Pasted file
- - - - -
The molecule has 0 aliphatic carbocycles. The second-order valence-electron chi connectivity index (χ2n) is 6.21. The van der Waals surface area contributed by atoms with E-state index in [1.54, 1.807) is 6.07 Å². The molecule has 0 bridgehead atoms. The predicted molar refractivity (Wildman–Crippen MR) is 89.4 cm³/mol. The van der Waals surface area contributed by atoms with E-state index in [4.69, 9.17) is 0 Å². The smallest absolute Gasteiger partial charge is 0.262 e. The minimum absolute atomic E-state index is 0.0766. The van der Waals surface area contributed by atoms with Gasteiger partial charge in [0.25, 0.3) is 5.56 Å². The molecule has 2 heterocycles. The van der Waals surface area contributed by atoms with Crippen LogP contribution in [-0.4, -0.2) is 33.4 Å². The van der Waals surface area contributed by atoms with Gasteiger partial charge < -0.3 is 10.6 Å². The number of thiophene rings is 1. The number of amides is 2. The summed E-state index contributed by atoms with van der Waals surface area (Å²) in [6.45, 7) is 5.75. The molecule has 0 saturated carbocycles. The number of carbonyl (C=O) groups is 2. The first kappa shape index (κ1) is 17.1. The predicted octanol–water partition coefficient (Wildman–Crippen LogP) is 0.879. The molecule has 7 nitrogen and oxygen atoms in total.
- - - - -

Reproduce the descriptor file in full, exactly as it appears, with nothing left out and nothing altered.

The molecule has 0 aliphatic carbocycles. The second-order valence-electron chi connectivity index (χ2n) is 6.21. The van der Waals surface area contributed by atoms with E-state index in [1.54, 1.807) is 6.07 Å². The molecule has 0 bridgehead atoms. The predicted molar refractivity (Wildman–Crippen MR) is 89.4 cm³/mol. The van der Waals surface area contributed by atoms with E-state index in [4.69, 9.17) is 0 Å². The smallest absolute Gasteiger partial charge is 0.262 e. The minimum absolute atomic E-state index is 0.0766. The van der Waals surface area contributed by atoms with Gasteiger partial charge in [0.25, 0.3) is 5.56 Å². The molecule has 2 heterocycles. The van der Waals surface area contributed by atoms with Crippen LogP contribution in [-0.4, -0.2) is 33.4 Å². The van der Waals surface area contributed by atoms with Gasteiger partial charge < -0.3 is 10.6 Å². The number of thiophene rings is 1. The number of amides is 2. The summed E-state index contributed by atoms with van der Waals surface area (Å²) in [6.45, 7) is 5.75. The molecule has 0 saturated carbocycles. The number of carbonyl (C=O) groups is 2. The first kappa shape index (κ1) is 17.1. The predicted octanol–water partition coefficient (Wildman–Crippen LogP) is 0.879. The molecule has 7 nitrogen and oxygen atoms in total.